The wind was blowing a LOT the day I took this.  Sorry it's crooked!
And I thought you might like one, too.    So are you ready for another exciting new tutorial?!  Okay, let's get started. :)  Follow me after the break to learn how to make your own St. Patrick's Day Flag! :)

Thursday, March 3, 2011

Tutorial Review: St. Patrick's Day Garland from Kirstikoo

I had some free time this afternoon and decided to do some quick home decor crafts.  If you're like me, you're probably ready to get down those Valentine's Day decorations and get something up for March.  So I hit Google and found this really cute St. Patrick's Day Garland tutorial over at Kirstikoo.  This is what I came up with:

The tutorial made a pretty long strand of garland.
And I just love the way the cute little buttons look on the end.

So, surprise surprise, today we'll be taking a look at the St. Patrick's Day Garland tutorial from Kirstikoo.  I'm really whipping out these tutorial reviews this week, aren't I?  Anyway, here we go!

Accuracy: 10
Clarity of Directions: 10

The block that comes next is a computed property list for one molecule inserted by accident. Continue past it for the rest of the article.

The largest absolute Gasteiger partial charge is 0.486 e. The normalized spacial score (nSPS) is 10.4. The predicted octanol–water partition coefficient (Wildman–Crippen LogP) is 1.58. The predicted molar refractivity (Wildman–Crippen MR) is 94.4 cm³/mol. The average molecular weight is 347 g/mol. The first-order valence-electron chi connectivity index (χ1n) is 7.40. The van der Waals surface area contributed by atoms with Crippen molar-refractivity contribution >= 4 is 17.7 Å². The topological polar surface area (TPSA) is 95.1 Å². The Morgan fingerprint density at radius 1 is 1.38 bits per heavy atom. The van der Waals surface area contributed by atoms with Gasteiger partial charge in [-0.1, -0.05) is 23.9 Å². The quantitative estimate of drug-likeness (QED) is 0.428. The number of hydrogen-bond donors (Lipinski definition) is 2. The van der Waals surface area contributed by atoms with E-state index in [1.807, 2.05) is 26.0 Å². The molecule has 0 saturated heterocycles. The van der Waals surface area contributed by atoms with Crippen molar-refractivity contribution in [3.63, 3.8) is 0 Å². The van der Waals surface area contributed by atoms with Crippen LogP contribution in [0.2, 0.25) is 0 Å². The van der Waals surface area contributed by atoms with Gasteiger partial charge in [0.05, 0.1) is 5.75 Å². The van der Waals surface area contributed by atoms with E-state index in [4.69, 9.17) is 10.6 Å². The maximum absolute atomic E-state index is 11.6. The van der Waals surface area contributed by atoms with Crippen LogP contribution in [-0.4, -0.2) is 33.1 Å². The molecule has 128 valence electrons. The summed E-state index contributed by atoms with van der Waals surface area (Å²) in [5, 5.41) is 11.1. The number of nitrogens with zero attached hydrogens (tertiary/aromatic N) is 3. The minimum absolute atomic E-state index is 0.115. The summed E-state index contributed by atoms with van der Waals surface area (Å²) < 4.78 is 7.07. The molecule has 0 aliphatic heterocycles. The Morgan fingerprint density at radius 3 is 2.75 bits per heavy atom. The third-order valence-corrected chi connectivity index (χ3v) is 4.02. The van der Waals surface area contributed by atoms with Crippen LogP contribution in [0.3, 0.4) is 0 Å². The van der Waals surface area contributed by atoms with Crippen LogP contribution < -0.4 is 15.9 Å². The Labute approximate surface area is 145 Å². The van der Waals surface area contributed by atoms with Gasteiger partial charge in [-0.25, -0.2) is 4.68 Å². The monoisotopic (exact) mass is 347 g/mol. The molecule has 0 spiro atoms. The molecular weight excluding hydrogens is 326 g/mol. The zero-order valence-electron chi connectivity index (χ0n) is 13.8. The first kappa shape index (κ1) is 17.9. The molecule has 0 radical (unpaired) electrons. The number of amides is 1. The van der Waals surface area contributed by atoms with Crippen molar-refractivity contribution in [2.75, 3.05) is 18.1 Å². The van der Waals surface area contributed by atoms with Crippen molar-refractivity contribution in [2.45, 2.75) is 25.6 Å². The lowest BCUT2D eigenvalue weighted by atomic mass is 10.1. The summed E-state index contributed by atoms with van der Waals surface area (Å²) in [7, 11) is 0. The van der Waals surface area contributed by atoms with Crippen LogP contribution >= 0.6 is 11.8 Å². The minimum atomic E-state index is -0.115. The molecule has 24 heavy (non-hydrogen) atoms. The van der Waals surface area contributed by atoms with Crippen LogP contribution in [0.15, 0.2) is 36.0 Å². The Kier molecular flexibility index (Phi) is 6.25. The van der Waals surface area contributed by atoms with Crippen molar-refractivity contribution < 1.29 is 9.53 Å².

Helpfulness of Pictures: 10
Time: ~1 hour
Overall Rating: 10


So this review almost seems a little unfair after the last two reviews I wrote.  But, really, there weren't a whole lot of ways you could go wrong with this tutorial!  I mean, garlands are kind of self-explanatory.  And this one was super simple.

Like the tutorial said, the most time consuming part was cutting out all the felt clovers.  That's where I spent 90% of my time.  The rest was just sewing in a straight line and putting on the buttons!  Simple, simple, simple.  There were lots of good pictures and the directions were well-written if you're a "green" sewer and need to be walked through it.  (Ha-ha-ha...I'm so punny!)